It is still being argued whether climate change plays a role in the intense cold, snow, and ice that devastated Texas. The natural disaster cut off the power, burst pipes, and contaminated the supply of water for millions of Texans.

It is now being studied if the Arctic warming causing the jet stream to meander further south could also cause the southern United States to experience more persistent heatwaves in the future. Still, scientists are debating the same climate connection.

Intense Colds to Extreme Heats

New Yorkers Revel During Second Snow Storm Of The Week For The City
(Photo : Cindy Ord/Getty Images)

Whether or not arctic warming can lead to prolonged heatwaves is based on the study published on January 2021 in the Geophysical Research Letters. It addresses the inadequately studied issue of whether increased Arctic warming or "Arctic amplification" at lower latitudes will lead to longer-lasting hot weather spells.

The researchers identified a link between slower-moving summer weather patterns and a smaller temperature difference between the equator and the Arctic caused by rapid warming, using a new approach to tracking weather systems to see how quickly they move.

Related Article: Arctic Blast Hits Central US; One Dead, 2 Million Households Without Power

Possible Long-Term Effects

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If this trend continues, heatwaves could become significantly more persistent over the next 70 years or so, especially in regions like the southern U.S. Given that future heatwaves are also expected to be hotter, the study points to a possible double atmospheric whammy that could strain societies' ability to cope: hotter weather that sticks around longer.

Although sustained heat waves are the reverse of what the southern U.S. is facing this week, the processes involved could be comparable, and the threats to the power grid and human well-being could be just as severe.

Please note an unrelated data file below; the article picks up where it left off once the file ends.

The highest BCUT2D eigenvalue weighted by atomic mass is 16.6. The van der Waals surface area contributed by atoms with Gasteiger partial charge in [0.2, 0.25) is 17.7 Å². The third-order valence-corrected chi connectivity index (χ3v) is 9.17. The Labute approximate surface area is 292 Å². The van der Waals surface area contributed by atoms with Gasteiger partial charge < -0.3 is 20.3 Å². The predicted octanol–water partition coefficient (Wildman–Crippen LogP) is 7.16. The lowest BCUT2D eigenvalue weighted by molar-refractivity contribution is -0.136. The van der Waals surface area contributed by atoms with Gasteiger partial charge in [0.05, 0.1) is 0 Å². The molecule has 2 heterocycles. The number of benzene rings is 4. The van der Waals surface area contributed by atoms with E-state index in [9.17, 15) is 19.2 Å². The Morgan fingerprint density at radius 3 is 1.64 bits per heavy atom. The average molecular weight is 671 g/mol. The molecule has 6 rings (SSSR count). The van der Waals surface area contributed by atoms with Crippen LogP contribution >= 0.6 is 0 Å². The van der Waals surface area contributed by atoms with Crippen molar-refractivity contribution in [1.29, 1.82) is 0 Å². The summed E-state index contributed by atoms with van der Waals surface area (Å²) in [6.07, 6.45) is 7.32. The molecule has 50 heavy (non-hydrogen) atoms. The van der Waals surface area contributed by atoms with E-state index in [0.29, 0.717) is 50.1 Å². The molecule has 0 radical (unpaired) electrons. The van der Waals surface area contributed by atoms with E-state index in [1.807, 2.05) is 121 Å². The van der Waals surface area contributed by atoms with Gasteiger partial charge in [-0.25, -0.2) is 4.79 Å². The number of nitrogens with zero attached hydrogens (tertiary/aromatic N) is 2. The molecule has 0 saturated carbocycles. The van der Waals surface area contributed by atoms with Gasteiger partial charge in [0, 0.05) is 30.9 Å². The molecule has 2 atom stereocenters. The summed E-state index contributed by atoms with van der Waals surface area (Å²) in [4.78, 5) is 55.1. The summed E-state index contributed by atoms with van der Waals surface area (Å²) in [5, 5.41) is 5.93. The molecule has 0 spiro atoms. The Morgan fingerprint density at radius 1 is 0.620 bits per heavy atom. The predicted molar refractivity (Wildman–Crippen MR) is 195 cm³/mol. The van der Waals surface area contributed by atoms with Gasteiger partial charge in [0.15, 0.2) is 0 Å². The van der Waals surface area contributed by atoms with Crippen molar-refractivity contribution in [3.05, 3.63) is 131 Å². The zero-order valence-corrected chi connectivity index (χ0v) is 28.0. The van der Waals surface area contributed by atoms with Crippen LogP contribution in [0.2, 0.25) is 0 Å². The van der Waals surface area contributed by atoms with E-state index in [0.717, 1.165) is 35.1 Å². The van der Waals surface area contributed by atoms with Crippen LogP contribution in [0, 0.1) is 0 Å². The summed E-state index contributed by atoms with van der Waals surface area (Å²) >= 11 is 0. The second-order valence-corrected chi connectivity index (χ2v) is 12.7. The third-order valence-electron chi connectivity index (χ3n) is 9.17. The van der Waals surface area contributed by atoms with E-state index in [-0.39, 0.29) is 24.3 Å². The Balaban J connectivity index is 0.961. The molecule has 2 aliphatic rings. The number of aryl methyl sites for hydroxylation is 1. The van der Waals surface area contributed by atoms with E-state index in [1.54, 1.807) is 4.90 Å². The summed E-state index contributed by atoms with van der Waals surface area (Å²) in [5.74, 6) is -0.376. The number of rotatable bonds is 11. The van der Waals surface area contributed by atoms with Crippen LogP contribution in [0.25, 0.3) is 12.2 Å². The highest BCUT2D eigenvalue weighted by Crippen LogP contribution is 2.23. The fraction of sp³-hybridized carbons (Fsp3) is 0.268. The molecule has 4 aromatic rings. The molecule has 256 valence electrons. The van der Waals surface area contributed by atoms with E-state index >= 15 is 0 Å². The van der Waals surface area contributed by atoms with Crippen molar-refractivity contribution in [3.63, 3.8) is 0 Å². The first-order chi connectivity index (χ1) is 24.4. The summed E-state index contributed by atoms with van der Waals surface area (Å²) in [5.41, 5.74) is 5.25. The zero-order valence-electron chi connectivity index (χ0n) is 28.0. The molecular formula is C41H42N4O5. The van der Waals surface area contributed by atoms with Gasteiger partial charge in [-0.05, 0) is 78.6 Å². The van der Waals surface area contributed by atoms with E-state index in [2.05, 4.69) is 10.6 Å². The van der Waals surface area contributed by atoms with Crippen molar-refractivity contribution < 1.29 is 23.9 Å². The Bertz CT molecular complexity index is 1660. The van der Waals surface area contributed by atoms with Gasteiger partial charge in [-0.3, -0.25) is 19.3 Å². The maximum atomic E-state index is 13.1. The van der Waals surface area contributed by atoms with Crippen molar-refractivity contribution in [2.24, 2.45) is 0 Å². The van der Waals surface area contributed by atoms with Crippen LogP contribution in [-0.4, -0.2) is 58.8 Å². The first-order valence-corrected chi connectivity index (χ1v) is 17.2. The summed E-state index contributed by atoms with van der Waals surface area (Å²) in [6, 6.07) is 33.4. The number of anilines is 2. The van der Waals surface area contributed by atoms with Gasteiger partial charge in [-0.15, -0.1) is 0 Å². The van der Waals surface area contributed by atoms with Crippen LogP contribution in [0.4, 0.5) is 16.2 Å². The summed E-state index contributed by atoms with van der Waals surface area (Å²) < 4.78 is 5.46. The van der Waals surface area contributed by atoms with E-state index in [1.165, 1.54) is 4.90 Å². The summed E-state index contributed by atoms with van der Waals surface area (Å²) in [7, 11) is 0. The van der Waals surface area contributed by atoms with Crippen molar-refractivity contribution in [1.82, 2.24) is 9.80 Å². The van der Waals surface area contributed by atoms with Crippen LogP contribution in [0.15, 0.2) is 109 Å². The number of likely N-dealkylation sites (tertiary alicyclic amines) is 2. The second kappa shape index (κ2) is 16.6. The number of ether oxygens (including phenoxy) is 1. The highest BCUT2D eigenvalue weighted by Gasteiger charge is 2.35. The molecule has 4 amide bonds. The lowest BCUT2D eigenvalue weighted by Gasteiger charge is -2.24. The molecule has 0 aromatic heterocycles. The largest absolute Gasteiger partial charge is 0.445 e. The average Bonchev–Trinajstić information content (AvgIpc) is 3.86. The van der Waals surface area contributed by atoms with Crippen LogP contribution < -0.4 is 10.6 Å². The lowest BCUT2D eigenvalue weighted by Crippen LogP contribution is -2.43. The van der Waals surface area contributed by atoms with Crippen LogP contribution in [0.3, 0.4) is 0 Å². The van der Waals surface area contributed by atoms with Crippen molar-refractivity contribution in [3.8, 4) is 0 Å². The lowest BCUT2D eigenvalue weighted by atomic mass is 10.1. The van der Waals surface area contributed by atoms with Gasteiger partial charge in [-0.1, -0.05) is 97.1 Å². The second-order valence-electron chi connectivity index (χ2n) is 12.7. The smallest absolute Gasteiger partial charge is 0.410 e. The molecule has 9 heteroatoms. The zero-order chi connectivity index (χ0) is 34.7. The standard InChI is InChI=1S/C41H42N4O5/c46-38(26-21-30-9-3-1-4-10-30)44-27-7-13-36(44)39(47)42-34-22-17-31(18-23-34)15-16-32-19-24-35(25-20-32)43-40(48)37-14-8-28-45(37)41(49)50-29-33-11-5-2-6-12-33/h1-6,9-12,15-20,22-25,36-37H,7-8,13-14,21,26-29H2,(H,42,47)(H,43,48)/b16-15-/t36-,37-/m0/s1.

More than twice as rapidly as the rest of the planet, the Arctic is warming, partially due to feedback loops created by melting ice and snow, revealing darker oceans and land surfaces that consume more solar energy and increase even more melting.

The temperature differential between the Arctic and mid-latitude regions like the continental U.S. is narrowed by this Arctic amplification effect.

The disparity in temperature is what drives the jet stream, a fast-flowing air channel that pushes weather systems through the Northern Hemisphere snaking eastward. Francis' groundbreaking study shows that Arctic warming could also be forcing the jet stream to become weaker and more wavy.

Murky Connection

If the link between Arctic warming and cold air bursts is murky, scientists know far less about whether summer weather conditions like heat waves would be influenced by a wavier jet stream. But this is a subject that needs attention, particularly because in the future, heat waves are expected to become more serious due primarily to the warming environment. In contrast, due to climate change, cold events are anticipated to become less intense.

The reports contain some major caveats. Although the authors discovered a correlation between the warming Arctic and slower summer weather, their findings do not indicate that the former triggers the latter, like most research on Arctic amplification and cold air outbreaks in winter. To show any causal ties to Arctic warming and the jet stream, future studies will be needed.

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